The grandfather of skyscrapers has been saved for the nation.
The Ditherington Flax Mill in Shrewsbury is the world's first steel-framed building and the forerunner of the modern skyscraper.
Built in 1797, its fireproof combination of cast iron columns and cast iron beams developed into the modern steel frame which made skyscrapers possible.
Despite its global importance, the mill has stood empty since 1987 and was considered to be one of the most important buildings at risk of neglect and decay in the country.
But it has now been saved from years of neglect after it was bought by English Heritage thanks to a grant from Advantage West Midlands.
English Heritage, Advantage West Midlands and Shrewsbury and Atcham Borough Council will be working together to establish what conservation work is needed and the most pressing repairs and security works will be carried out as a priority.
At the same time, a developer will be sought to take forward the regeneration of the site which is likely to include a mix of residential, business, community and heritage uses. Public access to the building's remarkable interior will form part of the plan.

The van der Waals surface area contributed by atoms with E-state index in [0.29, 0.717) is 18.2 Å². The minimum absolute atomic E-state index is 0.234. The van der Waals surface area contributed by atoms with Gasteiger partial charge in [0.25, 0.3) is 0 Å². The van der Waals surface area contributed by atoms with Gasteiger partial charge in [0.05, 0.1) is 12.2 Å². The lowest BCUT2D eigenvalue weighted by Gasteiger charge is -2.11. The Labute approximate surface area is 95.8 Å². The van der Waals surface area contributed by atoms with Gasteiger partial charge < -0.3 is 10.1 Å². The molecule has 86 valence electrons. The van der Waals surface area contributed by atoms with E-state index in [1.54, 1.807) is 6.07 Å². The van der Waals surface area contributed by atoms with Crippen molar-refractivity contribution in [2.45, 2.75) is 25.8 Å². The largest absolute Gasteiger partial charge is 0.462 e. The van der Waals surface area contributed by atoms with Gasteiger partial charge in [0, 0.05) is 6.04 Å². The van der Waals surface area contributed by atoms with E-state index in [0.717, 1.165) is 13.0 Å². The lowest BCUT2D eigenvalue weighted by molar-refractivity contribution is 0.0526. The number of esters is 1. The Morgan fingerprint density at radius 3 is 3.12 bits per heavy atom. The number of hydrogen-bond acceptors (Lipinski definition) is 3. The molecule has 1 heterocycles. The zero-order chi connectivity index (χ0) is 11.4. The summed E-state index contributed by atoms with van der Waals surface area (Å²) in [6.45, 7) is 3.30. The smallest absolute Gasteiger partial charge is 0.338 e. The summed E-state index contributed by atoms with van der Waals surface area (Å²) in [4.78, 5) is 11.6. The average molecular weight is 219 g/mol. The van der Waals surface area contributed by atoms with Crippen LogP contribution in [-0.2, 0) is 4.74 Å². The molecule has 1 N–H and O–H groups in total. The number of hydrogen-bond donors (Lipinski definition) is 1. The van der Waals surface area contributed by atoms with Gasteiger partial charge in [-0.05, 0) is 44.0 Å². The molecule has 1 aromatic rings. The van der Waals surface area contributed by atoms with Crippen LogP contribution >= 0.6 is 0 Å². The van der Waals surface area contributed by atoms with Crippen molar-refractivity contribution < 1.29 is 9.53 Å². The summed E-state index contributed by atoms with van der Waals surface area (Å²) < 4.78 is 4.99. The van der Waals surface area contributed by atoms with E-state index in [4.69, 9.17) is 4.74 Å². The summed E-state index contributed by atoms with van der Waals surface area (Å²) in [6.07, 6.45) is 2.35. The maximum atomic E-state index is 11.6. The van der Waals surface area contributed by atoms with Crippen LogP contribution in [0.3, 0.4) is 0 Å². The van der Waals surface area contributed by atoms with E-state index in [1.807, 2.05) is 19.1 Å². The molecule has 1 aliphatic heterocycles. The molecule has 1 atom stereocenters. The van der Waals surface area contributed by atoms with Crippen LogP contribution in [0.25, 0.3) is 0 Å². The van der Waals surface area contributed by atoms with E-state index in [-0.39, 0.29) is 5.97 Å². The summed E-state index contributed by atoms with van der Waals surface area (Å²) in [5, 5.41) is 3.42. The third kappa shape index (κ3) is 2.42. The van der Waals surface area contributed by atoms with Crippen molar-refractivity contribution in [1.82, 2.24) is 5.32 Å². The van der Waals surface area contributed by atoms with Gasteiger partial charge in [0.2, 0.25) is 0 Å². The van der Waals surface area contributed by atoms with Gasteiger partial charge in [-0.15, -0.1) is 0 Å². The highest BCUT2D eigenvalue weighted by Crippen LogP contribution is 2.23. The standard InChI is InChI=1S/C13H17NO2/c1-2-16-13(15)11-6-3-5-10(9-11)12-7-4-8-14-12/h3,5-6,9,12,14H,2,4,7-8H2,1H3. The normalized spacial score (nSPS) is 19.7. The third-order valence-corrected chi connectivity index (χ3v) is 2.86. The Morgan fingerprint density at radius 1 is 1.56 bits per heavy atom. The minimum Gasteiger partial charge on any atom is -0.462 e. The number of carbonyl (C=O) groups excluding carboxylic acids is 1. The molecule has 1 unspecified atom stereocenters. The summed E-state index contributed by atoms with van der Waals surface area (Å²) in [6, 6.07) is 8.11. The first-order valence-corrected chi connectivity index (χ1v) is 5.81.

Sir Neil Cossons, chairman of English Heritage, said: "Ditherington Flax Mill is an outstanding building of international importance and one of the most significant monuments of the Industrial Revolution.
"It is one of those rare structures that changed the world of construction and design. With its revolutionary iron frame it was the predecessor of the modern skyscraper. To see it in its current state, lying decayed and neglected, windows smashed and roof leaking is little short of scandalous.
"But the neglect ends here thanks to vital funding from Advantage West Midlands, English Heritage has at long last been able to secure the future of this internationally important building.
"By bringing in a specialist private sector developer we are confident that the Flax Mill will be saved for the nation."